Jazz Review My Favorite Things

Café Montmartre, Stan Getz

Prohibition created the Jazz Age of the 1920s, when gangsters owned the illegal booze trade and competed with each other to offer their patrons the best party music, from small private speakeasies to elaborate nightclubs with integrated crowds while the police were paid to look the other way.

Jazz Album Review: My Favorite Things

TitleMy Favorite Things
Musician: John Coltrane (released in 1961)

Reviewed by Jeff Burbank

In 1959, the Rodgers and Hammerstein musical “The Sound of Music” opened on Broadway in New York at a time when show recordings often produced commercial hit songs on the radio. One popular missive from “Sound of Music” was “My Favorite Things,” sung by Broadway star Mary Martin. Who would have known that the melody of that show tune would inspire the innovative saxophonist John Coltrane to produce one of the most renowned albums in the history of jazz music?

“My Favorite Things” is a recording Coltrane made with his new quartet of McCoy Tyner on piano, Elvin Jones on drums and Steve Davis on bass. The group recorded the album at Atlantic Records’ studios in New York over three days in October 1960. For the session, Coltrane favored the high-pitched sound of the soprano saxophone for the two tracks on side one (of the phonographic long-playing record of the time) and tenor sax for the pair of tracks on side two. Coltrane at the time was playing what was known as “tonal jazz,” using music modes rather than chord progressions. He and McCoy would provide long solos on the album accompanied by Jones’ beats and brushings on the drums and Davis’ acoustic double bass.

At the time, Coltrane was only recently removed from the Miles Davis Quintet, which he joined in 1958. Coltrane would say that the latitude bandleader and trumpeter Davis gave him allowed him to develop Coltrane’s ability to play various notes at once, which he called “sheets of sound.” Coltrane’s avant garde approach, experimenting and reaching beyond traditional music structures through improvisation, would influence jazz and rock music for years to come.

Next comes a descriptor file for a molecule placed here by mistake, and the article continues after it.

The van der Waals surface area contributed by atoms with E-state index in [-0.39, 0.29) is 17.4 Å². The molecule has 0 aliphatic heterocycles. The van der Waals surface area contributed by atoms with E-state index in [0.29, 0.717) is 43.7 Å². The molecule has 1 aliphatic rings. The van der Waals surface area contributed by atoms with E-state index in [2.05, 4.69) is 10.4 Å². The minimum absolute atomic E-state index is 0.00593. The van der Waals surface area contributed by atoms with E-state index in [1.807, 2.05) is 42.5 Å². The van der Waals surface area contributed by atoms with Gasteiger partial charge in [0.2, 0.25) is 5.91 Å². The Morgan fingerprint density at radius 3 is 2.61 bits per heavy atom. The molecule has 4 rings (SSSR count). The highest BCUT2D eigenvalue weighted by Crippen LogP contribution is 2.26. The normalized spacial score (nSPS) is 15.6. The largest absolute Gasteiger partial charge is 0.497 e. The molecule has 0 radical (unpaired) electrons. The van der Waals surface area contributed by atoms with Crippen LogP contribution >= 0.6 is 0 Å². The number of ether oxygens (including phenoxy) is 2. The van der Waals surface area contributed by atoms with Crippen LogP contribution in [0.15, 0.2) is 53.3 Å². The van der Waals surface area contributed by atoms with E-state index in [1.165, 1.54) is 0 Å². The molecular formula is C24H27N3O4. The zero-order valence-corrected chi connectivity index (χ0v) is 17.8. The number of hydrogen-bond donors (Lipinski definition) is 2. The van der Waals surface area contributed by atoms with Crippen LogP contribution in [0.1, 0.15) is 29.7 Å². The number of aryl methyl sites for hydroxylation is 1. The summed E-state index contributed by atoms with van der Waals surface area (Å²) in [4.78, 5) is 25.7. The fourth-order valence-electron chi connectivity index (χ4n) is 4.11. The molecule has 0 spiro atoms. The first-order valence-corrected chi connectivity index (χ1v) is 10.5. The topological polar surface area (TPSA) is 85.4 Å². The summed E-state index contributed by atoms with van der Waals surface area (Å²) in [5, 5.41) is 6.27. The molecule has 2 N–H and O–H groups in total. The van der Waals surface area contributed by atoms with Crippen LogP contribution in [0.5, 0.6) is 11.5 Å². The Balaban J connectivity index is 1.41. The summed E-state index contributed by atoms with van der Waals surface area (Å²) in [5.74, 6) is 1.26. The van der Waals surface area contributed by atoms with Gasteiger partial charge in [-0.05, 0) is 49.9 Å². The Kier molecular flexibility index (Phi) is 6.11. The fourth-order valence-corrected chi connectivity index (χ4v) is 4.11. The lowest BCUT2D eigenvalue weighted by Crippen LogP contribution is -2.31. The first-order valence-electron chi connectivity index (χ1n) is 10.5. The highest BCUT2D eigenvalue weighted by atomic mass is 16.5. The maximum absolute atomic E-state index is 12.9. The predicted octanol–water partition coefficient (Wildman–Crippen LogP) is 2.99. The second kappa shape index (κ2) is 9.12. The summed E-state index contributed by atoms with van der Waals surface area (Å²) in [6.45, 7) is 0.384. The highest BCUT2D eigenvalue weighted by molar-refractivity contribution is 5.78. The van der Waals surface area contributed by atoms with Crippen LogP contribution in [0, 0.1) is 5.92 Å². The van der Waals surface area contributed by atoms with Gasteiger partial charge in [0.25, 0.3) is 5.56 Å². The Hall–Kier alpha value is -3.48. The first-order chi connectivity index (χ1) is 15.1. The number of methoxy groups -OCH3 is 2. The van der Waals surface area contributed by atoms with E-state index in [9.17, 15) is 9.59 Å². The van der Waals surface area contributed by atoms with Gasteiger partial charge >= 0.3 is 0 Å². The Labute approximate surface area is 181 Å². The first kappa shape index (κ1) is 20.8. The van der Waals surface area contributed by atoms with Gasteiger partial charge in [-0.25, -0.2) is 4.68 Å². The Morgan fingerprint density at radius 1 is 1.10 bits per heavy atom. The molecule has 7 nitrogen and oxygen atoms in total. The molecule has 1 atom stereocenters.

Coltrane, born in 1926, grew up with a father who played multiple musical instruments, including the violin, and a mother who was a church pianist. He studied the clarinet and horn and later the saxophone, citing the renowned sax player Lester Young as an early inspiration. He studied music in Philadelphia and after a stint in the U.S. Navy (as a band player) during World War II, worked with the Eddie Vinson Band in the 1940s on tenor sax before taking the big step up to Dizzy Gillespie’s top-flight band and modern-jazz man Davis’ group in the 1950s.

By the time of “My Favorite Things,” Coltrane had been recording for Atlantic since 1959, when his album “Giant Steps,” showcasing his “sheets of sound” approach, was released. He cited East Indian “raga” music of Ravi Shankar as an influence. “My Favorite Things” lasts a full 40 minutes. For the title track, Coltrane used his soprano sax to alter the chord progressions and went off on improvisational tangents while Tyner on piano kept the Broadway song’s melody going behind him.

The three other cuts on “My Favorite Things” are standards as well. Coltrane’s playing on Cole Porter’s “Every Time We Say Goodbye” is more subdued and less impressive but with his tenor sax on “Summertime” (from the show “Porgy and Bess” by Ira Gershwin and DuBose Heyward) he departs again from the song’s “script” with improvised abandon. The record concludes with a raucous rendition of Ira and George Gershwin’s “But Not for Me,” a show tune from 1930’s “Girl Crazy.” The cut features virtuoso playing by both Coltrane and Tyner.

Coltrane died of liver disease at just 40 years old in 1967, abbreviating his brilliant career. In 1998, more than two decades later, “My Favorite Things” was voted into the Grammy Hall of Fame, perhaps as a way of making up for not awarding Coltrane a Grammy while he was alive. The album finally reached “gold” status for sales in 2001. It remains a classic for its fascinating, innovative sounds and place in jazz history.

The Mob Museum’s final Jazz Nights is Friday, April 29, 6-8 p.m. Free parking for locals. Half-off drinks 5-9 p.m.

Jeff is the Content Development Specialist for The Mob Museum

This review is part of The Mob Museum’s Pop Culture & The Mob Newsletter